With the Marvel Cinematic Universe (MCU) now having over 20 films, with more films coming in the future, superhero comic book adaptations have indeed taken Hollywood by storm.
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Using loosely serialised storytelling and logistically impressive crossover elements, the MCU has bent the very medium of cinema to its whim, liberally borrowing from the conventions of TV. With at least 14 more MCU films planned, as well as countless TV series to stream on Disney+, this is a road with no end in sight.
But is the big screen the best medium that we can use to give life to the superheroes that we once saw on comic books? For some, there is a better medium that could be used, and that medium is video games.
The suitability of video games as the ultimate platform for superhero adaptation has been obvious for decades; as far back as the late 1970s and 1980s, savvy developers were churning out crude 2D games featuring Superman, Batman and Spider-Man.
Unlike superhero movies which offer you the opportunity to view the narrative through the lens of a spectator, superhero video games offer you the opportunity to don the superhero’s suit. In other words, you get to be the hero, and you watch the story unfold through the eyes of the superhero himself. Such is the case of the recently released Iron Man VR and other games like it.
Superheroes have always been rooted in wish fulfilment and fantasies of power. Video games are perhaps the fullest realisation of this, giving players the agency to use unnatural abilities as they see fit…
Perhaps the watershed moment for superhero games came in 2009, with the release of Batman: Arkham Asylum. Set within the boundaries of the fictional Gotham prison, Asylum was engrossing, unfiltered Batman. Whether you were beating swarms of enemies to a pulp, gliding around environments with batlike stealth, or deploying one of several mechanical gadgets, it all felt right – more authentically nailing the tone of (some of) the comics than any film has ever managed. The Independent called it and the first of its sequels, 2011’s Batman: Arkham City, “two of the best action games ever made”. Superhero films may often struggle for validation in the world of cinema, but in games, they have shown they can spar with the best of ’em.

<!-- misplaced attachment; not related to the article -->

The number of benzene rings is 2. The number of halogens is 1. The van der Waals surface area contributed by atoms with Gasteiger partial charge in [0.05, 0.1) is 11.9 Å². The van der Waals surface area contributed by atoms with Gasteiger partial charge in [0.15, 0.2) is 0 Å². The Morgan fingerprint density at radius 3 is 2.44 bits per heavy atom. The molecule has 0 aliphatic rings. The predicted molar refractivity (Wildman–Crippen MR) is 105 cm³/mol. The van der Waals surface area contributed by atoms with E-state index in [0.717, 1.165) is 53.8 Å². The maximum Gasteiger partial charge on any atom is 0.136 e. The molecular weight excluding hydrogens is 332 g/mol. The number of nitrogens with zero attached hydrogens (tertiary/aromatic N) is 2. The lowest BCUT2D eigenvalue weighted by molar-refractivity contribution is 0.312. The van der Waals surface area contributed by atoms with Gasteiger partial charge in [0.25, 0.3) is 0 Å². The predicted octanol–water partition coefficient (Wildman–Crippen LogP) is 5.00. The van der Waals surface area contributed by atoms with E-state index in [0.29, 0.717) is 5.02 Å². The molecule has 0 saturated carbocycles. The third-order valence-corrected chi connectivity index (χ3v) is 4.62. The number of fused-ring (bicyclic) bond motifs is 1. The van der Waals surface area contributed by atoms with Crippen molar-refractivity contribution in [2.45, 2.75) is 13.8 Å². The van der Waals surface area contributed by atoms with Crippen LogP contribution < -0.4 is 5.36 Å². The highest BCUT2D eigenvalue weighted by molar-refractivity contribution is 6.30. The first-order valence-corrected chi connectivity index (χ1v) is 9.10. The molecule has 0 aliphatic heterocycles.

Compare this, for instance, to The Dark Knight, Christopher Nolan’s Michael Mann-inspired DC Comics adaptation, released in 2008. The Dark Knight’s reputation has stood the test of time, more or less – Heath Ledger’s tic-heavy posthumous-Oscar-winning performance is still held up as the gold standard of onscreen supervillainy, and the film proved monumental in legitimising superhero fare in the eyes of the cinema-going public. But it was also overstuffed, and criticisms often focus on the difficulty of balancing two distinct supervillains – Ledger’s Joker and Aaron Eckhart’s Two-Face – both competing for screen-time and attention.
More about this over at the Independent.
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(Image Credit: TheXomil/ Pixabay)